Young adult born neurons enhance hippocampal dependent performance via influences on bilateral networks

Jia Min Zhuo, Hua An Tseng, Mitul Desai, Mark E. Bucklin, Ali I. Mohammed, Nick Tm Robinson, Edward S. Boyden, Lara M. Rangel, Alan P. Jasanoff, Howard J. Gritton, Xue Han

Research output: Contribution to journalArticlepeer-review


Adult neurogenesis supports performance in many hippocampal dependent tasks. Considering the small number of adult-born neurons generated at any given time, it is surprising that this sparse population of cells can substantially influence behavior. Recent studies have demonstrated that heightened excitability and plasticity may be critical for the contribution of young adult-born cells for certain tasks. What is not well understood is how these unique biophysical and synaptic properties may translate to networks that support behavioral function. Here we employed a location discrimination task in mice while using optogenetics to transiently silence adult-born neurons at different ages. We discovered that adult-born neurons promote location discrimination during early stages of development but only if they undergo maturation during task acquisition. Silencing of young adult-born neurons also produced changes extending to the contralateral hippocampus, detectable by both electrophysiology and fMRI measurements, suggesting young neurons may modulate location discrimination through influences on bilateral hippocampal networks.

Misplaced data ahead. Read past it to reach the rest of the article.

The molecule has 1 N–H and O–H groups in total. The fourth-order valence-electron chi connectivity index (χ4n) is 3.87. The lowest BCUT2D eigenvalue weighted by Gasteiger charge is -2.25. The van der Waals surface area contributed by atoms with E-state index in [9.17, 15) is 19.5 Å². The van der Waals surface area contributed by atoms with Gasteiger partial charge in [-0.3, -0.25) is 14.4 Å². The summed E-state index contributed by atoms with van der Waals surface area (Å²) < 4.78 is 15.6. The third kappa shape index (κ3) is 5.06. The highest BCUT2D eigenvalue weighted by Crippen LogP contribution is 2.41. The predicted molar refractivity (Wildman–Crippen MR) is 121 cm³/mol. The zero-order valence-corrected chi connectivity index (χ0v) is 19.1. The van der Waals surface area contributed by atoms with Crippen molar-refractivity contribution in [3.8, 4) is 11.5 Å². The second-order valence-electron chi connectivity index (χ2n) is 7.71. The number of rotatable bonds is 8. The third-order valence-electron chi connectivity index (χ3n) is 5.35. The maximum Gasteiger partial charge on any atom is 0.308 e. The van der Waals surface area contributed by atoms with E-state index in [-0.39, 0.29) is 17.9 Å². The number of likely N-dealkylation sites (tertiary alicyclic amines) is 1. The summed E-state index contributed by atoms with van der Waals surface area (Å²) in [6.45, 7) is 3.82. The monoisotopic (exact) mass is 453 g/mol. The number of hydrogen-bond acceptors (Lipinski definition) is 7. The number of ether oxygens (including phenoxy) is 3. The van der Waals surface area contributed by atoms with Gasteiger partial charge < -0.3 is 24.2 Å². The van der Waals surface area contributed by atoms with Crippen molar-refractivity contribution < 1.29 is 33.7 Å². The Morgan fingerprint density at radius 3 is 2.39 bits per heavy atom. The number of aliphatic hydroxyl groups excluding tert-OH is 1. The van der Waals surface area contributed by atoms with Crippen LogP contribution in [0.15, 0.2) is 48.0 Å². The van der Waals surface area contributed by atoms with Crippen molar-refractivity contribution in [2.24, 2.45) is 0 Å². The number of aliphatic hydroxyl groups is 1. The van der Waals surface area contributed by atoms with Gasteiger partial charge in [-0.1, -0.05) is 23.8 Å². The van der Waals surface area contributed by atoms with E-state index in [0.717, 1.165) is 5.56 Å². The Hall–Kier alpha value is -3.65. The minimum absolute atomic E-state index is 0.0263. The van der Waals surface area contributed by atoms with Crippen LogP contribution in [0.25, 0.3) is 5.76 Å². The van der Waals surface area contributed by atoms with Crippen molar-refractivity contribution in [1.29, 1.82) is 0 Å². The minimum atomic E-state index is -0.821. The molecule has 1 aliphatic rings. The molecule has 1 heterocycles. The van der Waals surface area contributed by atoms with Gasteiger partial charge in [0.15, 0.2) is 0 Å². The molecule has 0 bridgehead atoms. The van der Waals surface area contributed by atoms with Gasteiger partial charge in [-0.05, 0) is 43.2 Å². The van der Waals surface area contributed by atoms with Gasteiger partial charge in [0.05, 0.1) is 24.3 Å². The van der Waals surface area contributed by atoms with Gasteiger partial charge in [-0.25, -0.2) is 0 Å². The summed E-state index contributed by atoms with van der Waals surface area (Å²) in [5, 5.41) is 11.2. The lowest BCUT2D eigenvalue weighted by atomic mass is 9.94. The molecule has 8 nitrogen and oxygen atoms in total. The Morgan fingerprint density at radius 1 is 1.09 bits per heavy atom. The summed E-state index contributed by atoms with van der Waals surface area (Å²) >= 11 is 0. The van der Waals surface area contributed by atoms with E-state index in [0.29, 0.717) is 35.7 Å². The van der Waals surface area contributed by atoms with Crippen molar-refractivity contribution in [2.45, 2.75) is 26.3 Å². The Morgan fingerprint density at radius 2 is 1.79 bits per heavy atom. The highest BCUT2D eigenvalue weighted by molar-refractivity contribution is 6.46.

Original languageEnglish (US)
Article numbere22429
Pages (from-to)25
Number of pages1
Issue numberDECEMBER2016
StatePublished - Dec 3 2016
Externally publishedYes

ASJC Scopus subject areas

  • Neuroscience(all)
  • Immunology and Microbiology(all)
  • Biochemistry, Genetics and Molecular Biology(all)


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